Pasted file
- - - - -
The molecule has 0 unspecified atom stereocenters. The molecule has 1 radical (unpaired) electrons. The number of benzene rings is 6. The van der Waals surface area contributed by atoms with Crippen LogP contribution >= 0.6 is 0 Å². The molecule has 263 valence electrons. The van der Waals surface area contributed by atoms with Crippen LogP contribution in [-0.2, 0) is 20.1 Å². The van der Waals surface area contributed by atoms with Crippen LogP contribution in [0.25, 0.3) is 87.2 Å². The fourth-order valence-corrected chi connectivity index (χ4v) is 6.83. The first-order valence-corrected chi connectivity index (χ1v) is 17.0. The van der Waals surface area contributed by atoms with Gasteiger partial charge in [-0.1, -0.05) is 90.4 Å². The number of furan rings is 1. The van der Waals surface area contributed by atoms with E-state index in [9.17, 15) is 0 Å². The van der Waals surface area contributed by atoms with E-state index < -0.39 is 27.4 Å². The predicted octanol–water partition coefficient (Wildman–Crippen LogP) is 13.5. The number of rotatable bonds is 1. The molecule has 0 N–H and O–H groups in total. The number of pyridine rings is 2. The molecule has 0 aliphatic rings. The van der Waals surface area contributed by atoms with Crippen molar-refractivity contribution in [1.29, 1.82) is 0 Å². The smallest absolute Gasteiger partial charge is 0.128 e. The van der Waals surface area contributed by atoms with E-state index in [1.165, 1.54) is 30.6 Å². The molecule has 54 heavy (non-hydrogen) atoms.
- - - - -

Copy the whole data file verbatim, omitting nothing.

The molecule has 0 unspecified atom stereocenters. The molecule has 1 radical (unpaired) electrons. The number of benzene rings is 6. The van der Waals surface area contributed by atoms with Crippen LogP contribution >= 0.6 is 0 Å². The molecule has 263 valence electrons. The van der Waals surface area contributed by atoms with Crippen LogP contribution in [-0.2, 0) is 20.1 Å². The van der Waals surface area contributed by atoms with Crippen LogP contribution in [0.25, 0.3) is 87.2 Å². The fourth-order valence-corrected chi connectivity index (χ4v) is 6.83. The first-order valence-corrected chi connectivity index (χ1v) is 17.0. The van der Waals surface area contributed by atoms with Gasteiger partial charge in [-0.1, -0.05) is 90.4 Å². The number of furan rings is 1. The van der Waals surface area contributed by atoms with E-state index in [9.17, 15) is 0 Å². The van der Waals surface area contributed by atoms with E-state index < -0.39 is 27.4 Å². The predicted octanol–water partition coefficient (Wildman–Crippen LogP) is 13.5. The number of rotatable bonds is 1. The molecule has 0 N–H and O–H groups in total. The number of pyridine rings is 2. The molecule has 0 aliphatic rings. The van der Waals surface area contributed by atoms with Crippen molar-refractivity contribution in [1.29, 1.82) is 0 Å². The smallest absolute Gasteiger partial charge is 0.128 e. The van der Waals surface area contributed by atoms with E-state index in [1.165, 1.54) is 30.6 Å². The molecule has 54 heavy (non-hydrogen) atoms.